The National Petroleum Authority (NPA) says Oil Marketing Companies with less than 45 distribution outlets across the country will not be allowed to trade in government’s Gold for Oil (G4O) consignment.
The decision according to the NPA was arrived at in consultation with the Association of Oil Marketing Companies (AOMC).
The Chief Executive of the NPA, Dr Mustapha Abdul-Hamid, disclosed this when he took his turn at the Minister’s Briefing in Accra yesterday.
He said the decision would become the criteria for distribution of G4O consignments to enable consumers across the country to feel the benefits of the programme.
In addition, it was to address the concerns of the AOMCs on lack of clarity regarding the allocation of products supplied under the programme to its members.
The criteria takes into consideration the top 25 OMCs who distributed petrol and diesel in 2022 with not less than 45 retail outlets across the country.
Dr Hamid touted the implementation of the G4O as it had slightly lowered prices of petroleum products and reduced forex risk.
He explained that the country had received three cargoes so far, comprising 41,000 metric tonnes (MT) of diesel in January, and another 40,000MT of diesel and 35,000MT of petrol which had just arrived and being discharged.
He stressed that “better results are expected as more G4O cargoes arrive.”
Touching on the situation before the implementation of the G4O programme, Dr Abdul-Hamid said average monthly petroleum product import bill ranged from $350 million to $400 million.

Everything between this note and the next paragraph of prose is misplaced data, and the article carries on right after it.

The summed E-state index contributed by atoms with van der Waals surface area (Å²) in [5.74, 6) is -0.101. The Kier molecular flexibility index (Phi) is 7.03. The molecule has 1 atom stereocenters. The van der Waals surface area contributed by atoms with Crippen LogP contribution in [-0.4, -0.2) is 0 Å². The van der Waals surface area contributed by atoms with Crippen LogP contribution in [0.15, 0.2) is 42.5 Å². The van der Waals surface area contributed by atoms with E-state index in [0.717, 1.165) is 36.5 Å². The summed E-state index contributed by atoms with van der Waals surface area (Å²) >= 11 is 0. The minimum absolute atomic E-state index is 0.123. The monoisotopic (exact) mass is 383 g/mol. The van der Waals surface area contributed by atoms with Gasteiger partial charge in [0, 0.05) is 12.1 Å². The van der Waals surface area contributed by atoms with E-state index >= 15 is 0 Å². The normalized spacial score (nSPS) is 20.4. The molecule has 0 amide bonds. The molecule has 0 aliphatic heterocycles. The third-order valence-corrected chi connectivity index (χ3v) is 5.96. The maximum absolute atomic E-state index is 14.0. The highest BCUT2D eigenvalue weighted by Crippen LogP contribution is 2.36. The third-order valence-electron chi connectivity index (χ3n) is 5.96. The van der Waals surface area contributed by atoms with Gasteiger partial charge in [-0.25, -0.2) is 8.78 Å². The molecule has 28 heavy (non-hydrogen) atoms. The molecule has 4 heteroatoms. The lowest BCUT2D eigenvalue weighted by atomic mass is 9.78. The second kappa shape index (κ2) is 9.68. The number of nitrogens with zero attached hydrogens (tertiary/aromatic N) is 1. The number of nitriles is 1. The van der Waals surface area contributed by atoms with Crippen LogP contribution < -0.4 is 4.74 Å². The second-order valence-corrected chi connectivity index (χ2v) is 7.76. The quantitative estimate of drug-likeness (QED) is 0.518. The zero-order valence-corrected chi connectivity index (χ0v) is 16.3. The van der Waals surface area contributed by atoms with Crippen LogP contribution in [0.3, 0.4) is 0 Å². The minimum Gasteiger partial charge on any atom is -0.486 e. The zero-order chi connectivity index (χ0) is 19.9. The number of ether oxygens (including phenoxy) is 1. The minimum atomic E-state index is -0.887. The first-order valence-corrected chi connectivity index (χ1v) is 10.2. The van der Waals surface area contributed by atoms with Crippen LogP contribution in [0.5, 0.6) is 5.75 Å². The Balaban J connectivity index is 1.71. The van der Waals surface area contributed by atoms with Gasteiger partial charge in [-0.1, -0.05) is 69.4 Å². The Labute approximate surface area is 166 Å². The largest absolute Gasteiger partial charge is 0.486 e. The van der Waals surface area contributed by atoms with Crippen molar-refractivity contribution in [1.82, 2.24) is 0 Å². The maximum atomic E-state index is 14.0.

He said the petroleum downstream dollar demand accounted for 20 per cent of national demand.
The NPA Boss noted that Bank of Ghana (BoG) commenced a special exchange rate auction programme for the petroleum downstream in April 2022, and indicated that the special auction programme could not meet 100 per cent of forex demand in the country.
“Inadequacy of BoG supply pushes BIDECs to speculate forex rates arbitrarily based on proposed rates from commercial banks,” he said, and explained that the gold payment was mooted as a solution to the pressure that petroleum downstream put on the cedi.
Dr Abdul-Hamid said the NPA regulates G40 products prices on the interim (Ex-ref price and Ex-pump prices).
He stated that the Authority had intensified price monitoring activities with penalties for defaulting service providers.
Touching on activities undertaken to ensure product quality and integrity, the NPA Boss mentioned the supply of low sulphur fuels (cleaner fuels), a maximum of 50ppm for imports and a maximum of 1500ppm for domestic production.
The NPA also undertakes periodic petroleum product monitoring exercises, conducts fuel marker monitoring and quality monitoring of fuel standards (Quality Control) including checking of water in fuel and collaborates with security agencies to prevent illegal imports, exports and product dumping.
Dr Abdul-Hamid said the Authority used technology (Electronic Cargo Tracking System (ECTS), National Fuel Monitoring System (NFMS) and the Automatic Tank Gauge system) to ensure intended delivery of petroleum products along the petroleum downstream value chain.
He mentioned the revocation of licenses and publication of the names of defaulting Petroleum Service Providers (PSPs) and Laycans allocation and monitoring to ensure adequate supply as some of the activities undertaken to ensure order in the downstream petroleum industry.
BY CLIFF EKUFUL